People tend to think of themselves as part of this generation or that. I felt like I was a crossover with a foot in three different generations. Our father was a quite a storyteller, regaling us with many colorful happenings in the neighborhoods of downtown St. Louis during the 1920’s and 30’s. Much of what they did would likely land a kid in the juvenile detention facility today. It seemed like an interesting time and place and he made us feel like we were somehow a part of it.
Being the youngest of my family by a good number of years meant that there was a time when I still went on family trips that consisted of just me and my parents. These weren’t as exciting as the early years but were laid back and pleasant just the same. I fit in well with their friends and as I mentioned, felt a little bit a part of their generation with all the stories and time for reflection.
My nieces and nephews were only 13 plus years younger than me, and as they got older, I felt a little as if I was in their generation too. Empathizing with people in different places in their life is a good habit to get into.
One summer in the mid 1980’s, we drove to the East coast with my two oldest nieces who were six and five, or perhaps five and four, years old at the time. It felt like there was a little bit of a question mark as to whether I was an older person or a friend.
Jennifer, the oldest niece had a good imagination, as I suppose most young girls do, and was quite industrious about designing her fairytale world. It was interesting watching her build it. First thing’s first, she was the Princess! Her younger sister was the Queen, and I became the Prince. I tried to explain to her that a Queen is more powerful than a princess but she was not having it. She’s watched the movies. Who ever remembers anything about the queen? I relented as it wasn’t my fairytale world and how much does a upper teenage boy really care about this stuff anyway? My dad, her grandfather, was driving at the time and showed some interest. They decided that he was the Guard. Jennifer and Elizabeth were just getting started with how this world worked, when my Mom asked “what am I”? The Princes thought for a bit and then proclaimed, “Cooker Women”! We all laughed. My Mom was such a good egg. Each one of them had matching, long blonde haired Miss Piggy dolls that went everywhere and were integral parts of all the fairytale stories.
We all were a little hesitant about how the trip would go as it was the first time they had been away from their parents for an extended period. Everything was going swimmingly well until one night, a few days in. We were at a campground somewhere around the Smokies and decided it was time to call home. Each one happily took turns talking to their parents on the campground payphone in the dark. After hanging up, and while walking back to the campsite, some tears started to flow. Add to this, Jennifer was just starting to read and on the sad walk back to the campsite, we passed a sign that said “BEWARE OF BEARS!” Not only is she missing her parents, the Princess is going to get eaten by a bear!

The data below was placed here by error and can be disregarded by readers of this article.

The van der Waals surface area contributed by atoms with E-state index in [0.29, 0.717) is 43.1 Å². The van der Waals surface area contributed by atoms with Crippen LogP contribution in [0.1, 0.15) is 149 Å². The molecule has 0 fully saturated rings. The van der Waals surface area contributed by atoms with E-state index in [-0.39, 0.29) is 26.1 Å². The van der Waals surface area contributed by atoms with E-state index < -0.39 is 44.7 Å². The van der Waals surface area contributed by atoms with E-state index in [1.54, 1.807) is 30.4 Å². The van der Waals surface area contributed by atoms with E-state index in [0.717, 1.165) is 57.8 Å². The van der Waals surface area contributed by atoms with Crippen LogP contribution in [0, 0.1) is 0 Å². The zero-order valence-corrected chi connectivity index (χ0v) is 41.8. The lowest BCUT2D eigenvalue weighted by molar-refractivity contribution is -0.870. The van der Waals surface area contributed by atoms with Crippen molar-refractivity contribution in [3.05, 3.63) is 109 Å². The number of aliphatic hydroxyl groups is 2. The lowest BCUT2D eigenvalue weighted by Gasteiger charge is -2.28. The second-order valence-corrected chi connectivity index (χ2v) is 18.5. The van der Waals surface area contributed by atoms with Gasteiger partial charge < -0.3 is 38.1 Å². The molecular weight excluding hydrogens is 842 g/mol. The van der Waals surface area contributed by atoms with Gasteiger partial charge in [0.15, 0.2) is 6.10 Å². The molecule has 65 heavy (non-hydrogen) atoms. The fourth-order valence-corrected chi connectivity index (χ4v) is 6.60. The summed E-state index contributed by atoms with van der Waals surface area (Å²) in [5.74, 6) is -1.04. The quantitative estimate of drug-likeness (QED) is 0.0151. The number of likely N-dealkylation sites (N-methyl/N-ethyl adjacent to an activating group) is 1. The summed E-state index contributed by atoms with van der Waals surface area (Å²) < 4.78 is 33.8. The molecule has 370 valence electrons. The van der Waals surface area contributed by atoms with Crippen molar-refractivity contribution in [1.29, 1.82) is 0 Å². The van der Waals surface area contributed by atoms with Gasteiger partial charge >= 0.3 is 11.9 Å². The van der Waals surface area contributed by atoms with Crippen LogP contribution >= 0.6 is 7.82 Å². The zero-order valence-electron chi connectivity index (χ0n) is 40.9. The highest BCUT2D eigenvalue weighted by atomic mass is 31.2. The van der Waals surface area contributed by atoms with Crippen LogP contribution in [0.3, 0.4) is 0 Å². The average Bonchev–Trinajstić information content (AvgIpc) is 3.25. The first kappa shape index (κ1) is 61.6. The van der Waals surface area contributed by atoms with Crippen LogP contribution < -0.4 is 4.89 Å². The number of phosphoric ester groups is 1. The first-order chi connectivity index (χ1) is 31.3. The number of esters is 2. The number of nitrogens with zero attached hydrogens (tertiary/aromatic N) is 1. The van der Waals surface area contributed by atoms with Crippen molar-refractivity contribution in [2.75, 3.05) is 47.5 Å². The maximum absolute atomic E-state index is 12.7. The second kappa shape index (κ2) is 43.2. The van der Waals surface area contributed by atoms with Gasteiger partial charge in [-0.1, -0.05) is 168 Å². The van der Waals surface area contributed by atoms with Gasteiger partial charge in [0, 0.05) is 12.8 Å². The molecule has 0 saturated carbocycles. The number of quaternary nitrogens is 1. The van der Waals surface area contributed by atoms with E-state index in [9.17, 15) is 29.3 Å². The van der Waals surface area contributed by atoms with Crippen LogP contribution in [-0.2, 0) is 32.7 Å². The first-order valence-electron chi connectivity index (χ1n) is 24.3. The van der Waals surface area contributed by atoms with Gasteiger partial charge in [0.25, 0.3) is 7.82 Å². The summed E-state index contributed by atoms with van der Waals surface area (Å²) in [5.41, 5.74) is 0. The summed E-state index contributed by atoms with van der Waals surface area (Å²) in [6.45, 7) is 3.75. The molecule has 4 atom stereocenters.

We slept in the homemade “The Box” camper of my youth. Mom and Dad were in the bottom middle as always, I was on one of the fold out wings, Jennifer and Elizabeth were on the upper hanging bunk. One night as dad was trying to read by his little light he had rigged up, the girls were sticking their heads over the edge of the bunk and being mischievous. They would not go to sleep. At one point dad said that the next one to stick their head over the edge of the bunk was going to get spanked. There was silence, then some whispering, then two Miss Piggies slowly stuck their heads over the edge of the bunk. Poor Miss Piggies were disciplined.
After some time in the smokies, we made it to the ocean. I don’t care for beaches much myself unless the waves are big, then it can be exciting, and big they were. Dad was standing in the surf with Jennifer hanging on his back. I was a little further out and we were all having fun. All was good until a larger than normal wave knocked dad over in a tumble. He came up with nobody on his back. He immediately looked down into the water, stuck a hand down into the foamy surf and pulled up a long clump of hair with a little girl swinging off the end of it. After a little gasping, coughing and couple of tears, she seemed no worse for ware.
That night we found the campground pay phone for the scheduled call home. When Jennifer got on the line, the first thing she said was “Grandpa tried to drown me!”